"So I waited in the porch and wrote up my notes. I have two sets, the ones that go in my Moleskine and the slightly edited ones that go into my official Met issue book. This is very bad procedure, but sanctioned because there are some things the Met doesn’t want to know about officially. In case it might upset them."
These stories also not only feature a wide array of non-white characters (as would be appropriate in a city as multicultural as London), but have quite unique in our literature approach of actually integrating race in the story, casually mentioning race in the description of many white characters, thus subverting the unspoken rule that only non-white characters' race needs to be specified since white is the assumed default. No, here race is just one of the descriptors, applied to white people as well, and that reads very refreshing and common-sense.
The humor of this book deserves a separate shout-out. It's very British (I assume, not being British myself), quite dry, quite intelligent. Combined with the uber-Britishness of this book (again, assumed by me, a non-British reader) it creates a very memorable and very British setting, requiring me - happily - to resort to Google a few times to make sure I understand what's being said and why it's funny.
Broken Homes is very much a middle-of-the story book. The threads started in the previous three - including the greater and greater focus on the villainous Faceless Man - continue here without much hand-holding from the author to remind you where we left off. This book counts on you being quite familiar with the characters and events from the preceding three as it throws you right in the middle of continuing storyline. The flipside of this is that you should not expect all - or even some - of the storylines pursued here to wrap up by the end of this book; no, they will continue into the sequel as by now they all are just little threads of one larger story, leaving you in the meantime with hanging burning questions and no satisfaction of having them answered yet.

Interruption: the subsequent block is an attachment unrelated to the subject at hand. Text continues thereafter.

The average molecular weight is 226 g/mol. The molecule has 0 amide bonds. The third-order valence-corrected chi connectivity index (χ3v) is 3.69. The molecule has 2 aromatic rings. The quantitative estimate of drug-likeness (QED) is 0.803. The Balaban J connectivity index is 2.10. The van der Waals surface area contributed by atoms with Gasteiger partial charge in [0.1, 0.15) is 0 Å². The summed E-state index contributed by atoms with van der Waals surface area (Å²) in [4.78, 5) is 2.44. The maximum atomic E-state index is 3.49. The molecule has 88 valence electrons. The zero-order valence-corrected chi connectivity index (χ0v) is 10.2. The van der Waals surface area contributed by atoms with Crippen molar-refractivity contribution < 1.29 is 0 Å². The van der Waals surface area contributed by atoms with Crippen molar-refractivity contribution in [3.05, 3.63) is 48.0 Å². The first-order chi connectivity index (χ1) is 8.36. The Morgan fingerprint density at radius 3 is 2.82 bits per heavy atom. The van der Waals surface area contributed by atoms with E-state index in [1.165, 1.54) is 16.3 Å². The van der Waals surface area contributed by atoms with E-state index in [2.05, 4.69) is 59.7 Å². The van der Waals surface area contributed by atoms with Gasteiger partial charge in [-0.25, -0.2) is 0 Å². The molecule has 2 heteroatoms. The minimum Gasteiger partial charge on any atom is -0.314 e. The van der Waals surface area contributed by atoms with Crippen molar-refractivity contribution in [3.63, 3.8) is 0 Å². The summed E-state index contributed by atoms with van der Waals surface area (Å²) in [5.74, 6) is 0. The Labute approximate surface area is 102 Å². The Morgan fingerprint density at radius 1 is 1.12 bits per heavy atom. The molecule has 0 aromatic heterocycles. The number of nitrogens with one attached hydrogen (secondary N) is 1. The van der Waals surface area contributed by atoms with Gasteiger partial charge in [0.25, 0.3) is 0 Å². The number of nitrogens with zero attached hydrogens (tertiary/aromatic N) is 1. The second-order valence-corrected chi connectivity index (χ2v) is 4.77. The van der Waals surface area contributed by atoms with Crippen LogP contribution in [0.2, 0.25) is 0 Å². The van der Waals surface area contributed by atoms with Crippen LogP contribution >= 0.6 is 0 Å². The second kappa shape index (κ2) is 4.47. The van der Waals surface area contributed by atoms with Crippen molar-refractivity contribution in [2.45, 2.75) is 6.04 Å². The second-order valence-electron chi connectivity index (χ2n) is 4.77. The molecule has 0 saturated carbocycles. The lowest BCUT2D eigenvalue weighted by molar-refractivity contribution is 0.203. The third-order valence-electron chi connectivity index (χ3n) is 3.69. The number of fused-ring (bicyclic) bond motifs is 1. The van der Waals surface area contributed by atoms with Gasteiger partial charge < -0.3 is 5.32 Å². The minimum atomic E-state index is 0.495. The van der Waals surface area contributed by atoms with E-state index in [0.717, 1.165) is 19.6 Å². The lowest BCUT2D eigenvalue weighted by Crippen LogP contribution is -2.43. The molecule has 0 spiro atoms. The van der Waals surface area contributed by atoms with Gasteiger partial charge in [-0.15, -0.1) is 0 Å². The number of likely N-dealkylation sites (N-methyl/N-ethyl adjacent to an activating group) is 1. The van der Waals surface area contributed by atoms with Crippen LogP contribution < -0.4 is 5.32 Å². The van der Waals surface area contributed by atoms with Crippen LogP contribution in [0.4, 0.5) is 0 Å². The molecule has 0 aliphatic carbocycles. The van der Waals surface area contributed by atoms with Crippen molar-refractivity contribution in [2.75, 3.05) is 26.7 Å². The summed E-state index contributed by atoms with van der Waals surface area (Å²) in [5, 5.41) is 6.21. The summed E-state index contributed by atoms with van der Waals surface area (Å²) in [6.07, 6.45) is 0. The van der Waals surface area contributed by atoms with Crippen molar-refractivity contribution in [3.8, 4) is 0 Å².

"See, I thought as I waited for the lift, someone tries to kill you and suddenly you’re all cautious."
Peter Grant ("I could have used my magical abilities to get a closer look, but instead I used the zoom function on my phone"),Lesley May ("[... ] whose attitude toward taser deployment was that people with heart conditions, epilepsy and an aversion to electrocution should not embark upon breaches of the peace in the first place") and Thomas Nightingale("Nightingale gave me the same long-suffering look he gives me when I accidentally blow up fire extinguishers, fall asleep while he’s talking, or fail to conjugate my Latin verbs") are pursuing their leads to uncover the identity and the associates of the mysterious and dangerous Faceless Man while solving a few murders, a theft, establishing a connection of a sink estate to all of this and policing a supernatural deity fair - all while trying their best to stay alive and caught up with paperwork.